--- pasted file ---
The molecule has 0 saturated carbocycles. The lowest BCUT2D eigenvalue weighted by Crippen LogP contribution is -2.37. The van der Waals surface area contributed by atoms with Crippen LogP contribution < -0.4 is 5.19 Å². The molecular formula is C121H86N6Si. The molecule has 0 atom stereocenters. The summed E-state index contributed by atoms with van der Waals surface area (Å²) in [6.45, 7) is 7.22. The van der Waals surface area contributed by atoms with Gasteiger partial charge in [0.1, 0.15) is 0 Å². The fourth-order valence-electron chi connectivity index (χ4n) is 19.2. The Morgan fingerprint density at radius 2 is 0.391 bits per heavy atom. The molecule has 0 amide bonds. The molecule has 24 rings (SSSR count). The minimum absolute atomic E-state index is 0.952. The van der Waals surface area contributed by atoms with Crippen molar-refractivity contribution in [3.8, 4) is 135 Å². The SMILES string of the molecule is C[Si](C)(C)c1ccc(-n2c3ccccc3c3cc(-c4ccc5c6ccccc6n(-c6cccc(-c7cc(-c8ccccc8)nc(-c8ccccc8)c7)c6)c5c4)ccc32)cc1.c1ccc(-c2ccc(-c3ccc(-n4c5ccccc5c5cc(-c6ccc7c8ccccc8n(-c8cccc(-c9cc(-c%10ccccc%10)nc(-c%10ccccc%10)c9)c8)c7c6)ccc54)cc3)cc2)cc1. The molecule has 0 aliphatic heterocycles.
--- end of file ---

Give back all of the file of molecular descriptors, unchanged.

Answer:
The molecule has 0 saturated carbocycles. The lowest BCUT2D eigenvalue weighted by Crippen LogP contribution is -2.37. The van der Waals surface area contributed by atoms with Crippen LogP contribution < -0.4 is 5.19 Å². The molecular formula is C121H86N6Si. The molecule has 0 atom stereocenters. The summed E-state index contributed by atoms with van der Waals surface area (Å²) in [6.45, 7) is 7.22. The van der Waals surface area contributed by atoms with Gasteiger partial charge in [0.1, 0.15) is 0 Å². The fourth-order valence-electron chi connectivity index (χ4n) is 19.2. The Morgan fingerprint density at radius 2 is 0.391 bits per heavy atom. The molecule has 0 amide bonds. The molecule has 24 rings (SSSR count). The minimum absolute atomic E-state index is 0.952. The van der Waals surface area contributed by atoms with Crippen molar-refractivity contribution in [3.8, 4) is 135 Å². The SMILES string of the molecule is C[Si](C)(C)c1ccc(-n2c3ccccc3c3cc(-c4ccc5c6ccccc6n(-c6cccc(-c7cc(-c8ccccc8)nc(-c8ccccc8)c7)c6)c5c4)ccc32)cc1.c1ccc(-c2ccc(-c3ccc(-n4c5ccccc5c5cc(-c6ccc7c8ccccc8n(-c8cccc(-c9cc(-c%10ccccc%10)nc(-c%10ccccc%10)c9)c8)c7c6)ccc54)cc3)cc2)cc1. The molecule has 0 aliphatic heterocycles.